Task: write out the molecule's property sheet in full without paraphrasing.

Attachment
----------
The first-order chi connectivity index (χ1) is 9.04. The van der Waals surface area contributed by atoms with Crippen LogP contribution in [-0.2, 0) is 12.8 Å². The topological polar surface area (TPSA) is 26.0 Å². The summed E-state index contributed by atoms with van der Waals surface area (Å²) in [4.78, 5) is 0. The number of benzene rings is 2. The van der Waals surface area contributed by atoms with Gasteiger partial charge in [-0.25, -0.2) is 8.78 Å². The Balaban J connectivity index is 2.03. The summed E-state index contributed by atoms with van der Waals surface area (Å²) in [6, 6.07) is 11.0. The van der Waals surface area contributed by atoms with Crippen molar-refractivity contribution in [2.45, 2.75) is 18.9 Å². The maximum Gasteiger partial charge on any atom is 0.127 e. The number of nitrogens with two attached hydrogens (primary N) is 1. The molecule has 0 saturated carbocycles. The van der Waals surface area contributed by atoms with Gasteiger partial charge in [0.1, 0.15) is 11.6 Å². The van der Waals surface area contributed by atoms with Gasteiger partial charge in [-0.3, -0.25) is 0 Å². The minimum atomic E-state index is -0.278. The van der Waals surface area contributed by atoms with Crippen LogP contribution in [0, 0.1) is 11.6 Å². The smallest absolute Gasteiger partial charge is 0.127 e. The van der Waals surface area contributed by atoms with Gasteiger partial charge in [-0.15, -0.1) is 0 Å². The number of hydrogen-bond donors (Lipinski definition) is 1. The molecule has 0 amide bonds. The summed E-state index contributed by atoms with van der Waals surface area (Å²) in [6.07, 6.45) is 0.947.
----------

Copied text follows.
The first-order chi connectivity index (χ1) is 9.04. The van der Waals surface area contributed by atoms with Crippen LogP contribution in [-0.2, 0) is 12.8 Å². The topological polar surface area (TPSA) is 26.0 Å². The summed E-state index contributed by atoms with van der Waals surface area (Å²) in [4.78, 5) is 0. The number of benzene rings is 2. The van der Waals surface area contributed by atoms with Gasteiger partial charge in [-0.25, -0.2) is 8.78 Å². The Balaban J connectivity index is 2.03. The summed E-state index contributed by atoms with van der Waals surface area (Å²) in [6, 6.07) is 11.0. The van der Waals surface area contributed by atoms with Crippen molar-refractivity contribution in [2.45, 2.75) is 18.9 Å². The maximum Gasteiger partial charge on any atom is 0.127 e. The number of nitrogens with two attached hydrogens (primary N) is 1. The molecule has 0 saturated carbocycles. The van der Waals surface area contributed by atoms with Gasteiger partial charge in [0.1, 0.15) is 11.6 Å². The van der Waals surface area contributed by atoms with Gasteiger partial charge in [-0.3, -0.25) is 0 Å². The minimum atomic E-state index is -0.278. The van der Waals surface area contributed by atoms with Crippen LogP contribution in [0, 0.1) is 11.6 Å². The smallest absolute Gasteiger partial charge is 0.127 e. The van der Waals surface area contributed by atoms with Gasteiger partial charge in [-0.15, -0.1) is 0 Å². The number of hydrogen-bond donors (Lipinski definition) is 1. The molecule has 0 amide bonds. The summed E-state index contributed by atoms with van der Waals surface area (Å²) in [6.07, 6.45) is 0.947.